Though I have illustrated drafting board provided with electrical heating wires as an integral part thereof, prior art drafting boards such as 34 shown in FIG. 3 may be provided with a heating panel device 36 having heating wires 38 arranged in the same configuration fitted in similarly formed grooves 40 in panel member 42 which is overlayed with a heat reflective or conductive sheet material 44. Such panel structure of FIG. 3 may be added to the bottom side 46 of a prior art drafting board 34 by any convenient fastening means such as screws 48. Though I have illustrated a metal sheet as part of the structure of this invention in contact with the heating wires for serving to distribute the heat energy output of the heating circuits more quickly and evenly over the surface and through the drafting board, a drafting board structure lacking a metal sheet and having instead, a wood, plastic or composition panel would produce the desired results.
It is obvious that experimentation can easily be made to determine the required physical characteristics of the components of this invention such as the heat energy output per square foot of the heating wire circuit, the distance the heating wire is placed from the top surface of the drawing board and the spacing of the grooves, given the density of the wood of the drawing board and the ambient temperature of the drafting room in order to provide the board surface temperature range of 80° to 90° F. that I have found most satisfactory to eliminate the problems of the prior art above described.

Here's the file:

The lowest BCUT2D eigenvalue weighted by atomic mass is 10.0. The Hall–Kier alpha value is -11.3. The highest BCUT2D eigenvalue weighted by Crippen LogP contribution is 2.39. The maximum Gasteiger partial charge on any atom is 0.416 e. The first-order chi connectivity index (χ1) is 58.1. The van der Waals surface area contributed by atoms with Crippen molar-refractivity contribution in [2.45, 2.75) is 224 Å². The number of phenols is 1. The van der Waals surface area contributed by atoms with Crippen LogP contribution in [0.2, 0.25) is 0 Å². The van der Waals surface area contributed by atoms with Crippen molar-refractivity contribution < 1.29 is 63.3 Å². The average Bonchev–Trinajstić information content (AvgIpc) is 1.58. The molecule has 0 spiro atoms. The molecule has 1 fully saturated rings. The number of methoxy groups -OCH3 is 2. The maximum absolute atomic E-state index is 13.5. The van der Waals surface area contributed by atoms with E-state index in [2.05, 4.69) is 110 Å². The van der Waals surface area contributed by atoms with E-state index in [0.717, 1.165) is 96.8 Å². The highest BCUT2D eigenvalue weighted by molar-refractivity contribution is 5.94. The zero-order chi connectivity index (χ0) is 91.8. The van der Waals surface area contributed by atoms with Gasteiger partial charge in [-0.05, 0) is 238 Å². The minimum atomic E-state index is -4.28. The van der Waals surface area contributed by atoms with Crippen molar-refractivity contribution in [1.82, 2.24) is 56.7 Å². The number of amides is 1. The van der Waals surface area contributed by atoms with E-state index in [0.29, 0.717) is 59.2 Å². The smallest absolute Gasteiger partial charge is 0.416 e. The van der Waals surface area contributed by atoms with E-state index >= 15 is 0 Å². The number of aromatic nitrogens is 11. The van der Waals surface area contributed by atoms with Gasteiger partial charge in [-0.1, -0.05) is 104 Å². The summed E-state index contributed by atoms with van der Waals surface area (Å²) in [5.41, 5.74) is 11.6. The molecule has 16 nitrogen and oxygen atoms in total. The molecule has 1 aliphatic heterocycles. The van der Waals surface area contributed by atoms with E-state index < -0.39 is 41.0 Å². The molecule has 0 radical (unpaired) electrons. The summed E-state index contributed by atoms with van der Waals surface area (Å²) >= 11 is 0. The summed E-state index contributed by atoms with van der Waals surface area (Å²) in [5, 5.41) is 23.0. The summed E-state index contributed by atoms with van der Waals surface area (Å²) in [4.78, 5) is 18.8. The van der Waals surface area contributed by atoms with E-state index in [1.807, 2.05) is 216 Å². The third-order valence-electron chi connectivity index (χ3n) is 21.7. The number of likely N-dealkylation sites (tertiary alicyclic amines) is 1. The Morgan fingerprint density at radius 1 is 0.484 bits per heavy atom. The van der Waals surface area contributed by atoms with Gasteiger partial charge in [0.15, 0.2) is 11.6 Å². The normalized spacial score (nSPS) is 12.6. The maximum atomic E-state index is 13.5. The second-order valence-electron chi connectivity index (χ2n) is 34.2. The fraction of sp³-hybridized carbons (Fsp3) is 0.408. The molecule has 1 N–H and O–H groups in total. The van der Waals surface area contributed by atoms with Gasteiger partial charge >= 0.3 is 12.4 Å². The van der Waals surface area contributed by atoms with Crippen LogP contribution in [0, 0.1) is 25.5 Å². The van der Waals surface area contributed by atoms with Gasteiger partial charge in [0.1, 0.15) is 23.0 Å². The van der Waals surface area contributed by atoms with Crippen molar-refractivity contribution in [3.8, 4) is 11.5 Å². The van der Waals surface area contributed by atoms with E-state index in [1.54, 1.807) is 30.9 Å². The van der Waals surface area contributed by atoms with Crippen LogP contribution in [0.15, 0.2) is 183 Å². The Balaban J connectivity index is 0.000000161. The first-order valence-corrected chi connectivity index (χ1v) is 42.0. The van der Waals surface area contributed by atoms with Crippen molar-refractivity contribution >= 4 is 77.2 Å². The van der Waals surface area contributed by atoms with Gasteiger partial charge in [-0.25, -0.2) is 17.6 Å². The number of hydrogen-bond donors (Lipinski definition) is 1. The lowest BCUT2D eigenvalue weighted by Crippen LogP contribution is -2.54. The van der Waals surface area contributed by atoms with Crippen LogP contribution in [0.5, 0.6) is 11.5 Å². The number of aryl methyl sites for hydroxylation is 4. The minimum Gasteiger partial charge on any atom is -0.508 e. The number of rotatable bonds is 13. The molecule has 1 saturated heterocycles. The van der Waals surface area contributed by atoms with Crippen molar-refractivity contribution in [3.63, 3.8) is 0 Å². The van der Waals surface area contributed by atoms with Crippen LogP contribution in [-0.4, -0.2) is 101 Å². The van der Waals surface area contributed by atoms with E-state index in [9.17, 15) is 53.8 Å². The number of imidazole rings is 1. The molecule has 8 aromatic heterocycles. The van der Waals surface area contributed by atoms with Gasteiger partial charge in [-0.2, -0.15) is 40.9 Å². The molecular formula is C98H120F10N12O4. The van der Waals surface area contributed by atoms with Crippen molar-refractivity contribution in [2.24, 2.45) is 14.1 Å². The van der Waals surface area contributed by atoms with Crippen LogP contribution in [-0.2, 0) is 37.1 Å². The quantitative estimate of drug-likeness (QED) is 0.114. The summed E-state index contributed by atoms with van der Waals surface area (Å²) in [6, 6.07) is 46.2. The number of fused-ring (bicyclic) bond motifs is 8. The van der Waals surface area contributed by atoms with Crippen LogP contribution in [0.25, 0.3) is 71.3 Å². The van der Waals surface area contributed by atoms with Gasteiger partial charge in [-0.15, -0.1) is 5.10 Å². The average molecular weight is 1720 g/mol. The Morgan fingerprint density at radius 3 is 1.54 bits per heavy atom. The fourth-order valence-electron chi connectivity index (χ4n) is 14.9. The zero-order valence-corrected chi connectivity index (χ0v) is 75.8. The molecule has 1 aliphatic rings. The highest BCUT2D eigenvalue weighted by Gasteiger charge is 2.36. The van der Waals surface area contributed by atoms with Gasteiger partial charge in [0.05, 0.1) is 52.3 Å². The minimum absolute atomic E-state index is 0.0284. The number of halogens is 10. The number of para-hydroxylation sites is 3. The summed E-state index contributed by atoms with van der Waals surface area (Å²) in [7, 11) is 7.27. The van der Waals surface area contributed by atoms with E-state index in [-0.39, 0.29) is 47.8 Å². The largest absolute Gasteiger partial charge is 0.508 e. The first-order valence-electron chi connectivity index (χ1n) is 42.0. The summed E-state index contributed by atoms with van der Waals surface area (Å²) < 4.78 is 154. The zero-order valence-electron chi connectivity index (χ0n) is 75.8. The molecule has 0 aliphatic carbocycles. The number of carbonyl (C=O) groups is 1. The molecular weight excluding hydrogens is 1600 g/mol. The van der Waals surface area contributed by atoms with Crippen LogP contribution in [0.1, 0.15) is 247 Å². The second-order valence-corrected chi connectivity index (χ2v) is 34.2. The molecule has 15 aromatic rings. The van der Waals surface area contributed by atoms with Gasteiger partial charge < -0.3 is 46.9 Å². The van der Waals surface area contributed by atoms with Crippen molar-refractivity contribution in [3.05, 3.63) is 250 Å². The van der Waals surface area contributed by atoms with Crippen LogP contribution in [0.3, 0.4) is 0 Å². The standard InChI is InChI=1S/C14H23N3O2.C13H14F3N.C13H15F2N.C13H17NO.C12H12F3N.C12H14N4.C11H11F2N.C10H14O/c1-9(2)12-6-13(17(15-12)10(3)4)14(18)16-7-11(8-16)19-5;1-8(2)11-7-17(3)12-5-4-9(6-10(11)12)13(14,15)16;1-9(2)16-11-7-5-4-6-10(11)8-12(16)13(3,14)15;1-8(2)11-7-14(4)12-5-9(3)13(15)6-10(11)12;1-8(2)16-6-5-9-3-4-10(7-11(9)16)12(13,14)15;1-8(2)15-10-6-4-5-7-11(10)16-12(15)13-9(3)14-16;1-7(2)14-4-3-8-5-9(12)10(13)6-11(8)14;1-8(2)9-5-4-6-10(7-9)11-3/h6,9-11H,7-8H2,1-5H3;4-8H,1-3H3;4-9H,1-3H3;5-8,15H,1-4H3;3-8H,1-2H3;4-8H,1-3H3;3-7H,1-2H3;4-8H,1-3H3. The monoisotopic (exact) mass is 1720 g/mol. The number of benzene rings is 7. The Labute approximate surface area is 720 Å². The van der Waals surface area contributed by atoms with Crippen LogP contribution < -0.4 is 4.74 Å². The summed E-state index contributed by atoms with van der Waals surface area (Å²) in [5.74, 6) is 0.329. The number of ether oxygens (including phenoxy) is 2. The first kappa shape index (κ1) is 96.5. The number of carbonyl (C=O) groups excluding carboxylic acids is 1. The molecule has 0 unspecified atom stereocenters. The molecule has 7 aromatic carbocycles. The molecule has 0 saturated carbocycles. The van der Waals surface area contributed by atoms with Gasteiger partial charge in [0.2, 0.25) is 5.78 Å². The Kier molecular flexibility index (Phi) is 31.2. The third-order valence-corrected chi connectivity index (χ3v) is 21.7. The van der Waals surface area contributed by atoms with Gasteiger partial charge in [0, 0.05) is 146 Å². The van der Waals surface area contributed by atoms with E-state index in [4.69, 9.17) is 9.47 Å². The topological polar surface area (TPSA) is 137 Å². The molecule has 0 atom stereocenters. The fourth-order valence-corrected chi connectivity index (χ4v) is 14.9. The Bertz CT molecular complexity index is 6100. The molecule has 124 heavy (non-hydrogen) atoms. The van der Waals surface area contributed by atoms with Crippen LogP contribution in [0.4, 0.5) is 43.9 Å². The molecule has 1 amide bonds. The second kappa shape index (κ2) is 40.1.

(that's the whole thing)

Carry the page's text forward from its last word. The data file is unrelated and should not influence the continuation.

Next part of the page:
|Cited Patent||Filing date||Publication date||Applicant||Title|
|US1401458 *||Jul 26, 1920||Dec 27, 1921||Boon Wilfred L||Adjustable drawing-board|
|US2024153 *||Oct 6, 1932||Dec 17, 1935||Gen Electric||Temperature control device|
|US2612585 *||May 1, 1950||Sep 30, 1952||Bert P Mccann||Radiant heating pad for the feet and lower limbs|
|US2674062 *||Oct 30, 1951||Apr 6, 1954||Tull George K||Rotary drafting table|
|US2834862 *||Jun 26, 1956||May 13, 1958||Meyers Cornelius W||Heating element|
|US2939807 *||Jun 29, 1956||Jun 7, 1960||Thermway Ind Inc||Method of making a heating panel|
|US2963565 *||Jun 1, 1959||Dec 6, 1960||Press Pallet Inc||Heater for animal pens|
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|US3156813 *||Oct 15, 1962||Nov 10, 1964||Milesmaster Inc Of America||Battery warmer|
|US3420981 *||Feb 14, 1966||Jan 7, 1969||Epm Intern||Laminated heating panel and tables equipped therewith|
|US4099469 *||Apr 22, 1977||Jul 11, 1978||Albert Fritschi||Drafting table|
|FR573303A *||Title not available|
|FR840028A *||Title not available|
|FR1074125A *||Title not available|
|GB1512954A *||Title not available|
|Citing Patent||Filing date||Publication date||Applicant||Title|
|US4667781 *||Nov 8, 1985||May 26, 1987||Goodyear Aerospace Corporation||Electric brake heater|
|US4802595 *||Sep 4, 1987||Feb 7, 1989||Bengie Northington||Debris receiving trough|
|US5125163 *||Apr 5, 1989||Jun 30, 1992||Lk Limited||Support structures|
|US20090253341 *||Apr 3, 2008||Oct 8, 2009||Ester Roi||Heated drawing board|
|EP0257900A2 *||Aug 10, 1987||Mar 2, 1988||British Aerospace Public Limited Company||Heated windows|
|WO2010082130A1 *||Jan 19, 2010||Jul 22, 2010||Eurowood Spa||Heating panel and relative method of production|
|U.S. Classification||219/218, 312/231, 219/201, 312/236, 33/1.0AA|
|International Classification||B43L5/00, H05B3/28|
|Cooperative Classification||B43L5/00, H05B2203/003, H05B3/286|
|European Classification||B43L5/00, H05B3/28D|